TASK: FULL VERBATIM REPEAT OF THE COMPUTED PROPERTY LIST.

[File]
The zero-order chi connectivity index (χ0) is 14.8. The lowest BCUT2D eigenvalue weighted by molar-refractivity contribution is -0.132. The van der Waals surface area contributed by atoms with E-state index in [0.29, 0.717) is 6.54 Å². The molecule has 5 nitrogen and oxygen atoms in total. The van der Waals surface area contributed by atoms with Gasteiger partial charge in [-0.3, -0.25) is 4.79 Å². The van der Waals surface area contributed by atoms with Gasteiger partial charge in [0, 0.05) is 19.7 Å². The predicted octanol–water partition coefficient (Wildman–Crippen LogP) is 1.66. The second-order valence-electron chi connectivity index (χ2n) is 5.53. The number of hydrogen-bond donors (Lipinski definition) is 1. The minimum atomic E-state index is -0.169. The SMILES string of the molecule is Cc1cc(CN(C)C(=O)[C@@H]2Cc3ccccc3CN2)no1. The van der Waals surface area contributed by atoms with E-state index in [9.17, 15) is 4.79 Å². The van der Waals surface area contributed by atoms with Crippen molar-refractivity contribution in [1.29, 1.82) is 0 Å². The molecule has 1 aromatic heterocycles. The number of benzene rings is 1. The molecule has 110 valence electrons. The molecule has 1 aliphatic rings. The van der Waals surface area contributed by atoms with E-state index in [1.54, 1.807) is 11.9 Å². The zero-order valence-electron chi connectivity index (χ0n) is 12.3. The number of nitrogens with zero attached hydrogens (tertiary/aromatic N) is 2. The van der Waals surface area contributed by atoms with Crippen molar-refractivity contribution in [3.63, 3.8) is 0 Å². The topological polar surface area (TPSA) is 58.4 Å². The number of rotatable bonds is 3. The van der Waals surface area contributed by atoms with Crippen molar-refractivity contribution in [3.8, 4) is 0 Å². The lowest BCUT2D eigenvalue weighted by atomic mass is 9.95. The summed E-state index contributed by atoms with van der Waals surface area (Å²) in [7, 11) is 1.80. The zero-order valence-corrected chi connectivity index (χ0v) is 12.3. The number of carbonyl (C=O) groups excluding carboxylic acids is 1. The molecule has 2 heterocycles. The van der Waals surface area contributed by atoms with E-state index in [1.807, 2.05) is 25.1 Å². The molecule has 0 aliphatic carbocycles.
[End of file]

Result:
The zero-order chi connectivity index (χ0) is 14.8. The lowest BCUT2D eigenvalue weighted by molar-refractivity contribution is -0.132. The van der Waals surface area contributed by atoms with E-state index in [0.29, 0.717) is 6.54 Å². The molecule has 5 nitrogen and oxygen atoms in total. The van der Waals surface area contributed by atoms with Gasteiger partial charge in [-0.3, -0.25) is 4.79 Å². The van der Waals surface area contributed by atoms with Gasteiger partial charge in [0, 0.05) is 19.7 Å². The predicted octanol–water partition coefficient (Wildman–Crippen LogP) is 1.66. The second-order valence-electron chi connectivity index (χ2n) is 5.53. The number of hydrogen-bond donors (Lipinski definition) is 1. The minimum atomic E-state index is -0.169. The SMILES string of the molecule is Cc1cc(CN(C)C(=O)[C@@H]2Cc3ccccc3CN2)no1. The van der Waals surface area contributed by atoms with E-state index in [9.17, 15) is 4.79 Å². The van der Waals surface area contributed by atoms with Crippen molar-refractivity contribution in [1.29, 1.82) is 0 Å². The molecule has 1 aromatic heterocycles. The number of benzene rings is 1. The molecule has 110 valence electrons. The molecule has 1 aliphatic rings. The van der Waals surface area contributed by atoms with E-state index in [1.54, 1.807) is 11.9 Å². The zero-order valence-electron chi connectivity index (χ0n) is 12.3. The number of nitrogens with zero attached hydrogens (tertiary/aromatic N) is 2. The van der Waals surface area contributed by atoms with Crippen molar-refractivity contribution in [3.63, 3.8) is 0 Å². The topological polar surface area (TPSA) is 58.4 Å². The number of rotatable bonds is 3. The van der Waals surface area contributed by atoms with Crippen molar-refractivity contribution in [3.8, 4) is 0 Å². The lowest BCUT2D eigenvalue weighted by atomic mass is 9.95. The summed E-state index contributed by atoms with van der Waals surface area (Å²) in [7, 11) is 1.80. The zero-order valence-corrected chi connectivity index (χ0v) is 12.3. The number of carbonyl (C=O) groups excluding carboxylic acids is 1. The molecule has 2 heterocycles. The van der Waals surface area contributed by atoms with E-state index in [1.807, 2.05) is 25.1 Å². The molecule has 0 aliphatic carbocycles.